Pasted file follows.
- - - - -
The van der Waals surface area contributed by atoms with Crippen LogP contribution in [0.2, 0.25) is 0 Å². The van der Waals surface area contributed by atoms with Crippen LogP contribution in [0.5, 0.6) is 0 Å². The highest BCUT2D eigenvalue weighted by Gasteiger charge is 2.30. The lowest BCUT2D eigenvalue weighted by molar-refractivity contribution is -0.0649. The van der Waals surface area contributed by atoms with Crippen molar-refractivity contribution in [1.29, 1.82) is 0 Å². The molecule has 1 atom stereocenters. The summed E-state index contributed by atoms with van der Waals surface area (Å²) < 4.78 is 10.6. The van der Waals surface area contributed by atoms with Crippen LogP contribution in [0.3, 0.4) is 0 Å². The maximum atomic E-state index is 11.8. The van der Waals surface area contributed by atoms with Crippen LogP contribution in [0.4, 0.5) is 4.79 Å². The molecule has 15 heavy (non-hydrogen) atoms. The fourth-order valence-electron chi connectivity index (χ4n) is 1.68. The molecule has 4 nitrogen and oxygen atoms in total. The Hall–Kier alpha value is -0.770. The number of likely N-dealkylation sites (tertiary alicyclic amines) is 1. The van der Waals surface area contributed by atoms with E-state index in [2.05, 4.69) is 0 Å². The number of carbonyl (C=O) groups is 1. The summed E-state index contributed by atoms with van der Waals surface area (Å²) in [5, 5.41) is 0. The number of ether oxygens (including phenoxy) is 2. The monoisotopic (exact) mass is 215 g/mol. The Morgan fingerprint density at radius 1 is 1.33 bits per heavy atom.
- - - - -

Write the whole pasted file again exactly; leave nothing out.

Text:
The van der Waals surface area contributed by atoms with Crippen LogP contribution in [0.2, 0.25) is 0 Å². The van der Waals surface area contributed by atoms with Crippen LogP contribution in [0.5, 0.6) is 0 Å². The highest BCUT2D eigenvalue weighted by Gasteiger charge is 2.30. The lowest BCUT2D eigenvalue weighted by molar-refractivity contribution is -0.0649. The van der Waals surface area contributed by atoms with Crippen molar-refractivity contribution in [1.29, 1.82) is 0 Å². The molecule has 1 atom stereocenters. The summed E-state index contributed by atoms with van der Waals surface area (Å²) < 4.78 is 10.6. The van der Waals surface area contributed by atoms with Crippen LogP contribution in [0.3, 0.4) is 0 Å². The maximum atomic E-state index is 11.8. The van der Waals surface area contributed by atoms with Crippen LogP contribution in [0.4, 0.5) is 4.79 Å². The molecule has 15 heavy (non-hydrogen) atoms. The fourth-order valence-electron chi connectivity index (χ4n) is 1.68. The molecule has 4 nitrogen and oxygen atoms in total. The Hall–Kier alpha value is -0.770. The number of likely N-dealkylation sites (tertiary alicyclic amines) is 1. The van der Waals surface area contributed by atoms with E-state index in [2.05, 4.69) is 0 Å². The number of carbonyl (C=O) groups is 1. The summed E-state index contributed by atoms with van der Waals surface area (Å²) in [5, 5.41) is 0. The number of ether oxygens (including phenoxy) is 2. The monoisotopic (exact) mass is 215 g/mol. The Morgan fingerprint density at radius 1 is 1.33 bits per heavy atom.